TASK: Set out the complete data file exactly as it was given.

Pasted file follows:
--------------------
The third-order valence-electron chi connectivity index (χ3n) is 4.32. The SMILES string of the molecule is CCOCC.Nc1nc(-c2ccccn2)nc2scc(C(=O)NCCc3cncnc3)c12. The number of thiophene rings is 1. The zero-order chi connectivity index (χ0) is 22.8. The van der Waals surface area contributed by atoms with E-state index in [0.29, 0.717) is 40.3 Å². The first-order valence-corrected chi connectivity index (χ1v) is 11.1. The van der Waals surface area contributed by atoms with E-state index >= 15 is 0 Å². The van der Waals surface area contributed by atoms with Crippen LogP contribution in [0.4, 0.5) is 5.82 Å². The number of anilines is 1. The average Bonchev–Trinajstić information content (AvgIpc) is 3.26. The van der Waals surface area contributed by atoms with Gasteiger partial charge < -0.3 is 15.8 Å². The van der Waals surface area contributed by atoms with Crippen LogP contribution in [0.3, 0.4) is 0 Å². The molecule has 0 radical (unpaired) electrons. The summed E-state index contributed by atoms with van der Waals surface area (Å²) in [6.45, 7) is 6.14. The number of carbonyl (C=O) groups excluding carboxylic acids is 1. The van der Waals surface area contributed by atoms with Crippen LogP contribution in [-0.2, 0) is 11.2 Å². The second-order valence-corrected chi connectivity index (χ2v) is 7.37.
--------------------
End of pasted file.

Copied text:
The third-order valence-electron chi connectivity index (χ3n) is 4.32. The SMILES string of the molecule is CCOCC.Nc1nc(-c2ccccn2)nc2scc(C(=O)NCCc3cncnc3)c12. The number of thiophene rings is 1. The zero-order chi connectivity index (χ0) is 22.8. The van der Waals surface area contributed by atoms with E-state index in [0.29, 0.717) is 40.3 Å². The first-order valence-corrected chi connectivity index (χ1v) is 11.1. The van der Waals surface area contributed by atoms with E-state index >= 15 is 0 Å². The van der Waals surface area contributed by atoms with Crippen LogP contribution in [0.4, 0.5) is 5.82 Å². The number of anilines is 1. The average Bonchev–Trinajstić information content (AvgIpc) is 3.26. The van der Waals surface area contributed by atoms with Gasteiger partial charge < -0.3 is 15.8 Å². The van der Waals surface area contributed by atoms with Crippen LogP contribution in [0.3, 0.4) is 0 Å². The molecule has 0 radical (unpaired) electrons. The summed E-state index contributed by atoms with van der Waals surface area (Å²) in [6.45, 7) is 6.14. The number of carbonyl (C=O) groups excluding carboxylic acids is 1. The van der Waals surface area contributed by atoms with Crippen LogP contribution in [-0.2, 0) is 11.2 Å². The second-order valence-corrected chi connectivity index (χ2v) is 7.37.